The Pocumtuc or Deerfield Indians are a prominent Native American tribe originally inhabiting western areas of what is now Massachusetts, especially around the confluence of the Deerfield and Connecticut Rivers in today's Franklin County. Their territory also included much of current-day Hampden and Hampshire Counties, plus areas now in northern Connecticut and southern Vermont. Their principal village, also known as Pocumtuck, was in the vicinity of the present day village of Deerfield. Their language, now extinct, was an R-dialect of the Algonquian language family, most likely related to the Wappinger and nearby Mahican tribes of the Hudson River Valley.
George Sheldon (1818–1916) led one of the first historic preservation societies in the United States.
Jonathan Hunt was an American pioneer, landowner and politician from Vernon, Vermont. He served as Lieutenant Governor of Vermont and was a member of the prominent Hunt family of Vermont.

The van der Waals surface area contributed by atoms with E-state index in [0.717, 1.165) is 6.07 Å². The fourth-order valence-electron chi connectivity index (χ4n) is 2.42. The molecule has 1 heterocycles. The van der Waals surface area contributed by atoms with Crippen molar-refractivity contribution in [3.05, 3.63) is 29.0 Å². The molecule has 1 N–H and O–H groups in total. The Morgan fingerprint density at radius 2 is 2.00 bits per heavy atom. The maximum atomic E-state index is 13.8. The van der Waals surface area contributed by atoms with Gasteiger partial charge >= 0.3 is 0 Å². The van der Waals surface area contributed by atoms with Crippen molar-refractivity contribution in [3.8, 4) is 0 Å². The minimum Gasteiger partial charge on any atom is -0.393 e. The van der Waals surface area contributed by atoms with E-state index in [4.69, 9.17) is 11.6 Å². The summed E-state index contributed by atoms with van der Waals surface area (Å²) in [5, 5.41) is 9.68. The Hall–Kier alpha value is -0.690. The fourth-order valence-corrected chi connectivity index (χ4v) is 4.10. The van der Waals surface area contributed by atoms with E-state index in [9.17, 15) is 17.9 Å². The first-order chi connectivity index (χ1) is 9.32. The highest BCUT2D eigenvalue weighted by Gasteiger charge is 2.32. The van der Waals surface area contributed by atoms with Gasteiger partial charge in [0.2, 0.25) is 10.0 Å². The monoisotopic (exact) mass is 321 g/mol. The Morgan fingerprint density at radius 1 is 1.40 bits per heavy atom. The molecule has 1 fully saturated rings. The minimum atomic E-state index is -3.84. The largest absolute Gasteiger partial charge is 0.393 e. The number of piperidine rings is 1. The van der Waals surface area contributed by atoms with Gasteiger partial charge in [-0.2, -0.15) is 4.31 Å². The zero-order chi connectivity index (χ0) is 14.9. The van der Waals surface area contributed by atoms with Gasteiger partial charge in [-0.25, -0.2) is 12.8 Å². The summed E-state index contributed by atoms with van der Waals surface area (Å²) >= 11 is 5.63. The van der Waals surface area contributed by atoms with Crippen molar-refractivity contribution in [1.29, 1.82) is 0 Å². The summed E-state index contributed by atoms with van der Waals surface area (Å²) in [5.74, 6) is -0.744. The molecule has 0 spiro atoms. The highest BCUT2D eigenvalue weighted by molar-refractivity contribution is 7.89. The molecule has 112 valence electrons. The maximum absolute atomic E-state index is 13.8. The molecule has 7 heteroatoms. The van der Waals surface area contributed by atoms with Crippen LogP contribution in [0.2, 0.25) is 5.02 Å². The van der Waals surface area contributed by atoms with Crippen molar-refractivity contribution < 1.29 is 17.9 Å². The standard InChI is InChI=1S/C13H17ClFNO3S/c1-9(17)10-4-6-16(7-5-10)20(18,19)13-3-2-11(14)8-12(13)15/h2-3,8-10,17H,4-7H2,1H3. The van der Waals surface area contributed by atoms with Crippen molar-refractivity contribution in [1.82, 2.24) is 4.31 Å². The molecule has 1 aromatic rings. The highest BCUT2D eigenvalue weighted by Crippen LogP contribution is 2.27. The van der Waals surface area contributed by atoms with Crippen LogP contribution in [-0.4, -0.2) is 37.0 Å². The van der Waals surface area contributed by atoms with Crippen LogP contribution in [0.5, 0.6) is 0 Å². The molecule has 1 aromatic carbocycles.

Carlos Coolidge was an American Whig politician, a lawyer, a Vermont State Representative, the Speaker of the Vermont House, a State Senator, and the nineteenth Governor of Vermont.
Asa Lyon was an American politician. He served as a United States Representative from Vermont.
The Pocumtuck Range, also referred to as the Pocumtuck Ridge, is the northernmost subrange of the Metacomet Ridge mountain range of southern New England. Located in Franklin County, Massachusetts, between the Connecticut River and the Deerfield River valleys, the Pocumtuck Range is a popular hiking destination known for its continuous high cliffs, scenic vistas, and microclimate ecosystems.
Nathan Clark was a Vermont colonial and Revolutionary War leader who served as Speaker of the Vermont House of Representatives.
Luke Knowlton was a political leader of colonial Vermont, the Vermont Republic, and the state of Vermont. He served as a Justice of the Vermont Supreme Court, a member of the Governor's Council, and a member of the Vermont House of Representatives.
Arthur P. Carpenter was an attorney and government official from Vermont. A Democrat, among the offices in which he served was United States Marshal for the District of Vermont (1914-1922) and judge of the Brattleboro, Vermont municipal court (1923-1929).